With limited time to ride at weekends, I have been thinking about making better use of my time when riding at places like Glentress, and cutting out the wasted hour or two in the car occasionally. The trip to Peebles from south Edinburgh takes little over an hour on the road bike, but there is no obvious route for a mountain biker.
If riding to meet others, any route would need to be reasonably fun, short enough to be achievable (ideally both ways) and avoid too much road (which always feels like a bit of a slog on a mountain bike). There is obviously the Scottish National Trail section used on a previous ride, but I felt that something slightly more direct must be possible. After a few nights poring over OS maps, a handful of candidates were drawn up (more on some of the others in future no doubt), and a favourite was selected – a fairly direct route, and also using a fair amount of what looked on the map to be good rideable trails.
After months of busy weekends of racing and other plans, an ideal opportunity presented itself with my sister keen to be shown around Glentress. Originally I had planned to ride both ways (perhaps with a different route on one leg) to try out these routes, but this way allowed a slightly more sensible distance – driving to Glentress in the morning for a good first ride round the blue with my sister (and a walk for wife and son), the obligatory lunch in the cafe, and then a solo ride home.
The proper planned route starts close to the top of the black climb, so it made sense to tweak the start slightly and ride right to the highest point of the black (at the mast at Dunslair Heights), before cutting left on to a fire track, and heading north. Those keen to cut a mile or two will find a track on the map from the bottom of the “Britney Spears” section of the Glentress Black loop, which cuts across to the adjacent fire track, and would save the final climb up to the mast.
After a brisk, warm climb up the black route, the fire road descent allowed the legs a bit of recovery, but the drop in height is a bit disappointing – I have envisaged a flattish traverse across to the wind farm rather than wasting that well earned height.
The route is relatively obvious, being the main fire track for most of the way, although being a Forestry Commission forest, it is worth having some navigation aid since there are always a few generic looking junctions to confuse matters, and the trees do a fine job of masking any navigational landmarks.
After feeling liking dropping most of the height gained on the Black route (in fact only about 300m is lost), the route kicks up again past a barren felled hillside, and on to Bowbeat Hill. The wind farm at the top of the hill is a welcome distraction from the climb, and the track through to the northmost turbine is easy riding. Here, the track abruptly ends, and I was left to partly ride and partly walk across a heathery section, through a gate and follow my nose towards the edge of the valley I knew contained a good track out.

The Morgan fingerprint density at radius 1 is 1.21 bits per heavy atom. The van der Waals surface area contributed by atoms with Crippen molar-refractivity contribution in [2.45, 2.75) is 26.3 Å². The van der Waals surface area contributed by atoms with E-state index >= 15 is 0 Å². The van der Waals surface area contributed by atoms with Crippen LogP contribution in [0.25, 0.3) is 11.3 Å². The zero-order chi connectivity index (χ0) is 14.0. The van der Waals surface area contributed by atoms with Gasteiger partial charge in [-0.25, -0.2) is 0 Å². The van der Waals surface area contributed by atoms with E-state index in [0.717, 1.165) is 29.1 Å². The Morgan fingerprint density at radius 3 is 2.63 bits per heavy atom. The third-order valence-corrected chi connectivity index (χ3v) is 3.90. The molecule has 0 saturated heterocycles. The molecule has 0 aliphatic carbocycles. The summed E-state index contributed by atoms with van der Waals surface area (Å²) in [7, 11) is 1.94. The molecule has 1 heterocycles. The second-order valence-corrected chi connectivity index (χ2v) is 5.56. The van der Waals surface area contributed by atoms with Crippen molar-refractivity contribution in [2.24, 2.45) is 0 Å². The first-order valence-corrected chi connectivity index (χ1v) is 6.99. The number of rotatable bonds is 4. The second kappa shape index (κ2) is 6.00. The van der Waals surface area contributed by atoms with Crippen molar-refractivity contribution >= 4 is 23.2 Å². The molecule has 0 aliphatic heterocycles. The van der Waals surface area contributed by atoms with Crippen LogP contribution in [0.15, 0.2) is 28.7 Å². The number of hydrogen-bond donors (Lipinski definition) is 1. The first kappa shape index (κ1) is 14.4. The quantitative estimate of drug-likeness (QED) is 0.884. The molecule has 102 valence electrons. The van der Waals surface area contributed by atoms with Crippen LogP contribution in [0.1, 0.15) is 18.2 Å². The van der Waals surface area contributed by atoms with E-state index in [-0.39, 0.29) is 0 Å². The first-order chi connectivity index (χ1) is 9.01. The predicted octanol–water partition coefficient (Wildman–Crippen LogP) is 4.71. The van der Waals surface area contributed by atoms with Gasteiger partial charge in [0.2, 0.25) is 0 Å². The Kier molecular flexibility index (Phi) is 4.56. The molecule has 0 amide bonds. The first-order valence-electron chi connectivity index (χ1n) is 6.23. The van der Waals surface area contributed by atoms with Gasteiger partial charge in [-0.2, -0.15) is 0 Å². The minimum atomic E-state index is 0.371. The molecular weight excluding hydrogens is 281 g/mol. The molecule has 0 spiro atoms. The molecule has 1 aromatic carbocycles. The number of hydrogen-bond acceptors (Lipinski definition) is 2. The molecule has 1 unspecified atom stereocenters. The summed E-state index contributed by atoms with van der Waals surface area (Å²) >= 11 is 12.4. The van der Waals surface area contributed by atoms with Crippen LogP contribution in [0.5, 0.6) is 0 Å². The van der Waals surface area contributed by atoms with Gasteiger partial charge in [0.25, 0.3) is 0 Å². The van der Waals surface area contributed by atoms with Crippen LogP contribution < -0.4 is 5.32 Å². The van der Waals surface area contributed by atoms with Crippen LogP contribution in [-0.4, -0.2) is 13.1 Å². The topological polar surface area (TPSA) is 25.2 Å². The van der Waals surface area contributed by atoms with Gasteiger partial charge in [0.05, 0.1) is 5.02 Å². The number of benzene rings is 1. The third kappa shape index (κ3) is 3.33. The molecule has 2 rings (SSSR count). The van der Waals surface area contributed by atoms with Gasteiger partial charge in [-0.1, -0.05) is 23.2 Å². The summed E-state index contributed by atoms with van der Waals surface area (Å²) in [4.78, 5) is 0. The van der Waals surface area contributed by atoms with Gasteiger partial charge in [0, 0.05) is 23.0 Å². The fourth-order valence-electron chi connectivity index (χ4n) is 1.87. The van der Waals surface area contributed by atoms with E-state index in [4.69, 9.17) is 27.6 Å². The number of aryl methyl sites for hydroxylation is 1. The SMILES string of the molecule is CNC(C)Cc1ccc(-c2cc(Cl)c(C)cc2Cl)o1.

After a couple of minutes following what could only be described as sheep tracks if you were feeling particularly generous, I picked up a slightly better grassy track which took me down to the valley floor and on to the gravel double track. Ridden in reverse, I suspect that there would be 5 minutes of walking for anybody slogging up a steep hillside on a faint track through the heather.
A fast blast to Gladhouse Reservoir made up for any time spent wading through heather (although look out for the axle-deep puddles in a couple of places on the main track). There is no obvious way of completely avoiding the roads here, but the quiet roads round Gladhouse are pleasant enough, and there are a couple of fire track options through Toxside Moss too. Back roads are the obvious way from here to Mount Lothian and on towards Penicuik (although it remains to be seen if this road will remain when the mine at Cauldhall expands soon).
Riding through Penicuik did have me wondering if there are probably better options for avoiding a bit more of the road, but these are easy miles, and the total percentage on the road still isn’t huge. From here, I chose to ride alongside Glencorse and over the Pentlands using The Phantom’s Cleugh (allowing me to drop down to Bonaly without any serious climbing), but the tarmac miles by Glencorse could probably be avoided. Unfortunately the obvious alternative is the grind up the Castlelaw climb, and I’m not sure that the legs could stand for that on a long, warm ride.
Generally a good and achievable route. Only a few minutes through the heather at the end of the wind farm is tricky to ride, and the road sections through Penicuik can definitely be reduced. There is a reasonable amount of bland forestry commission fire track, but at least those miles are quickly ticked off. I probably need to ride this in reverse to see how rideable the final pull up to the wind farm is, but this is definitely a candidate for a good way to leave the car at home.
Distance: 53km (from the Glentress Trailhead, up the black and finishing in Bonaly)
Height climbed: 1,191m (a munro and a bit – mostly up the black and on to Bowbeat Hill – it is relatively flat thereafter, with the exception of the Pentlands crossing)
Water bottles used: 1
Water bottles I should have used: about 4!
Minutes walking: 1(ish)
Axle deep puddles: 1 (and 2 others ridden around after the previous lesson)
Hours taken: 3 (with a few photo stops en route)
Quad bike riding men carrying shotguns seen: 1